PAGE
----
DAYTONA BEACH – The Florida Supreme Court has agreed to hear
an appeal of a 5th Circuit Court of Appeal ruling that requires passengers in
a vehicle stopped for a traffic violation to remain in the vehicle or at the
scene of the traffic stop.
The circuit court’s ruling covers 13 counties in Florida,
including Volusia, Flagler, Putnam, St. Johns, Orange, Osceola, Lake, Marion,
Sumter, Citrus, Hernando, Brevard and Seminole counties. If the Florida Supreme
Court agrees with the ruling, it will become the law throughout the state.
The ruling stems from a case in which Edwin Aguiar, a
passenger in a vehicle during a traffic stop, stayed in the vehicle at the
officer’s request and was arrested on a drug charge and ultimately convicted.
In its ruling, the circuit court cited a case in which the
U.S. Supreme Court gave weight to statistics showing the danger associated with
“Per the law, (passengers) will not be allowed to leave and
will have to comply with the lawful orders of a law enforcement officer,” Jim Troiano,
operational support section director and commander of the Law Enforcement
Reserve Unit for the Flagler County Sheriff’s Office, told the Florida Record.
Troiano said each case will differ, depending on the
specific circumstances of the traffic stop, and the officer’s decision of whether
or not to require the passenger to actually remain in the vehicle must be
evaluated on a case-by-case basis.
“Many times, it is all about the safety of the officer and
the facts surrounding the stop,” Troiano said. “It is also about the safety of
the person who departs a vehicle. In some cases, they may be on a limited
access highway and they cannot walk to the roadway without it being any
emergency. Other times it is dangerous for them to get out as they may cause a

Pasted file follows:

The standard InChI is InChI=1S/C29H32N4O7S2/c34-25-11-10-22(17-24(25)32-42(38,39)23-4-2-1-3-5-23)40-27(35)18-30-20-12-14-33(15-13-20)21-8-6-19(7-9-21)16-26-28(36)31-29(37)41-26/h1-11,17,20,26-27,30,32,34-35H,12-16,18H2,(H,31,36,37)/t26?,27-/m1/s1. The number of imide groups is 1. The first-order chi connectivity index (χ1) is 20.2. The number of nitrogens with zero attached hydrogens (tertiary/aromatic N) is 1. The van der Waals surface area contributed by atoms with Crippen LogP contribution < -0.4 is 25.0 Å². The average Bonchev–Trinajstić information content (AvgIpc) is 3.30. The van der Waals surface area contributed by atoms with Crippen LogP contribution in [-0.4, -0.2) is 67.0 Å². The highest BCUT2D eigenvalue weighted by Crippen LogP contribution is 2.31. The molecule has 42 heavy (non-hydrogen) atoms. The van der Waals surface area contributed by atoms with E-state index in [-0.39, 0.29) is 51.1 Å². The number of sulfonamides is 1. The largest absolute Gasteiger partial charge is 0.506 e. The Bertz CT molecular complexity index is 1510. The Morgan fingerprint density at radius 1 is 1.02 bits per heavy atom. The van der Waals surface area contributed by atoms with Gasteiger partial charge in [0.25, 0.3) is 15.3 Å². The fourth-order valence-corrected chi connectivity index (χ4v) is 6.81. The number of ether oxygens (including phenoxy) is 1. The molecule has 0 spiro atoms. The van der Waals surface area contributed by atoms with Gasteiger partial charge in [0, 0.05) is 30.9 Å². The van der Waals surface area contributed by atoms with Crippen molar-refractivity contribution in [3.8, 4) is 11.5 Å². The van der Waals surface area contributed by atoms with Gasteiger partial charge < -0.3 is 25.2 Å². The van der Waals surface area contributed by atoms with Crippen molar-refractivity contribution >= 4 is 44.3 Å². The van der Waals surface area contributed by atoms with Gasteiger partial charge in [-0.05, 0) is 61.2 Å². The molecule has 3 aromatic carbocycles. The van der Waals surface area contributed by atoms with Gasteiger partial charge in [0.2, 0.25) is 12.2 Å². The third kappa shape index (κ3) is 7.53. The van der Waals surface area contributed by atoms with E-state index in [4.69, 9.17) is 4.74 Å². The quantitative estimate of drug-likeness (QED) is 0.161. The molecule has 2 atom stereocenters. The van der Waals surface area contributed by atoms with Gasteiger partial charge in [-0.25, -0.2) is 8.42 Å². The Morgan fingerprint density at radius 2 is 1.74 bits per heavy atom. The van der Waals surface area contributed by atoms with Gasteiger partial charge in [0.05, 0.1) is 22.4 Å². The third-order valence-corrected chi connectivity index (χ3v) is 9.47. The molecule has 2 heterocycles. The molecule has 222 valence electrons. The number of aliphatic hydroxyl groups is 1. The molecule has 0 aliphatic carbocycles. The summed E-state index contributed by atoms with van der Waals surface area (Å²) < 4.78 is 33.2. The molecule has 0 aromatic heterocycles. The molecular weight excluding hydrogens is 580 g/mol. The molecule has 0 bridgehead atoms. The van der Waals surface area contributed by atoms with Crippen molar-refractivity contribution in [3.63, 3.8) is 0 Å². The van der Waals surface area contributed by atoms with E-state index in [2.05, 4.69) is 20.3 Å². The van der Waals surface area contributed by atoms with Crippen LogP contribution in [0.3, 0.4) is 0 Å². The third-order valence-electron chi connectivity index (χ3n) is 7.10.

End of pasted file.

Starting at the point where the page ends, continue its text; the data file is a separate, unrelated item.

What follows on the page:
The potential of criminal activity also plays a role in the
officer’s decision, Troiano said.
“You never know who you are stopping and you
do not know what they may have just done,” he said. “Traffic stops are
The Florida laws that apply to “seizing” passengers during a
traffic stop include resisting an officer without violence (FSS 843.02), which
is a misdemeanor, and being on a limited access highway, which falls under a
non-criminal infraction related to the requirement of pedestrians when on
roadways (FSS 316.130), according to Troiano.
“After careful consideration, this is a matter that has been
ruled on and is now going to be reviewed by the Florida Supreme Court and maybe
even the U.S. Supreme Court,” Troiano said. “Our actions must always be
reasonable and justified and in accordance with the law. The case is now law
and officers have the right to order someone to stay in their vehicle. If they
do not comply, they may be charged with a violation of FSS 843.02.”
Troiano said the police ask citizens to comply with the
lawful commands of an officer, no matter what the law. If a citizen has
questions or complaints related to the actions of law enforcement officers, he
said they should ask for clarification and “act in a professional and
respectful manner.” If the issue cannot be resolved at the scene, Troiano said
the citizen should contact the officer’s immediate supervisor to resolve the